Education

Common Core Ruins The Lives Of Poor, Unskilled Americans By Making GED Needlessly Complex

Changes wrought to the GED thanks to the nearly nationwide implementation of Common Core have caused GED passing rates to plummet and dramatically hurt the job prospects of thousands of America’s poorest and least-skilled citizens.

That’s the argument of Diane Ravitch, a New York University professor, an educational policy analyst and a strong critic of Common Core.

The GED is a test designed to allow adult high school dropouts to obtain a certificate of high school equivalency. Many GED takers are middle-aged and dropped out of school decades before Common Core was even a twinkle in Bill Gates’s eye.

Pearson, a mammoth education company headquartered in London and a leading light in the Common Core movement, is currently the sole developer of the GED test.

Pearson changed the GED dramatically for everyone taking the test in the United States beginning in 2014. It’s only computer-based now. It’s much more focused on harder math and on essays.

The point of the changes, Pearson assured America, is to measure career readiness and college readiness in addition to measuring the basic skills taught in high school.

The $9 billion education conglomerate also wants the GED to reflect the Common Core State Standards Initiative, a set of K-12 math and language arts curriculum benchmarks and high-stakes standardized tests implemented in perpetually dwindling number states (right now: 43).

Via Cleveland-based writer Daniel McGraw, Ravitch relays data about the new GED that is so depressing that it is difficult to believe.

According to the data, more than 500,000 Americans earned the GED credential in 2013. In 2014, just 55,000 had passed by December.

In Florida, McGraw claims, 77 percent fewer people passed the GED in 2014 compared to 2013. In Michigan, the decrease is 88 percent, he says. In Texas (where Common Core has not been implemented), newly-minted GED recipients are down 86 percent.

In Ohio, about 18,500 fewer people obtained a GED in 2014 compared to 2013. Also, amazingly, claims McGraw, fewer than 100 inmates in Ohio prisons got a GED in 2014. In 2013, the number was close to 2,100.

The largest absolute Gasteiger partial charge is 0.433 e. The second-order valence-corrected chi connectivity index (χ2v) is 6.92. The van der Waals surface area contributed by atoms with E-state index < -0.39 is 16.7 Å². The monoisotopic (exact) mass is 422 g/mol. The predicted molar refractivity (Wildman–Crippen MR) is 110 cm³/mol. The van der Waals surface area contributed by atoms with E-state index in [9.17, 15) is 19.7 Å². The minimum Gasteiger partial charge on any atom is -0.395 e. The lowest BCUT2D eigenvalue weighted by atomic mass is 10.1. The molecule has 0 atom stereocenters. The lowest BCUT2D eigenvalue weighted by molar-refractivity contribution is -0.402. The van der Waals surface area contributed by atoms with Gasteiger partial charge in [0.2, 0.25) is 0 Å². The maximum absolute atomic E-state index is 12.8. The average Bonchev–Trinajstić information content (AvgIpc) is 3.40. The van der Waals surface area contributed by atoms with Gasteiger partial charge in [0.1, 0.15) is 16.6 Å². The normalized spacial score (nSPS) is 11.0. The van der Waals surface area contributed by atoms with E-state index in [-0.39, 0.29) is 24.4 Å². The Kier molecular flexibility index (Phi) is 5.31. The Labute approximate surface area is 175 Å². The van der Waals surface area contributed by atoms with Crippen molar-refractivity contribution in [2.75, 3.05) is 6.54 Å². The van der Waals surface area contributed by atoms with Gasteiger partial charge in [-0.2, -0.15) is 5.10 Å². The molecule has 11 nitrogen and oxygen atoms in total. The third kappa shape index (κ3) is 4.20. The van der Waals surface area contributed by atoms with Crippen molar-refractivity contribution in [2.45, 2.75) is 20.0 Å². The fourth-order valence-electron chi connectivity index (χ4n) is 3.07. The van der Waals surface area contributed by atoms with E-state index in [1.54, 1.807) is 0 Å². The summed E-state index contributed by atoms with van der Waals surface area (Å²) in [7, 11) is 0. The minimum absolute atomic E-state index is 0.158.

In Cleveland, a program called Project Learn saw just one inmate pass the test in 2014 compared to 80 over the previous three years.

Assuming these startling numbers are accurate, part of the reason for the massive passage-rate drop is likely the impending changes. News of a changing GED likely motivated some people to pass the test in 2013, before it changed.

The low number of the test-takers and the high failure rate in 2014 is also a result of the changes to the test.

It’s likely harder, for one thing.

The new GED also simply different. The computer-only version is almost certainly burdensome to the many GED’s many unsophisticated test-takers — especially older ones and poorer ones who did not grow up amid the constant glow of computer screens.

Also, sample test sections now cost $6 a pop and require an Internet connection and credit card — two things some poor, rural Americans don’t have.

Another reason for the abysmal passing rate is structural. By making the GED more about careers and college-readiness, the test has necessarily become a barrier for the poorest, most unsophisticated Americans. Someone who has no desire to go to college but wants to have a chance at, say, a construction job that requires a high school diploma or its equivalent will have a much harder time passing the new computer-adaptive GED.

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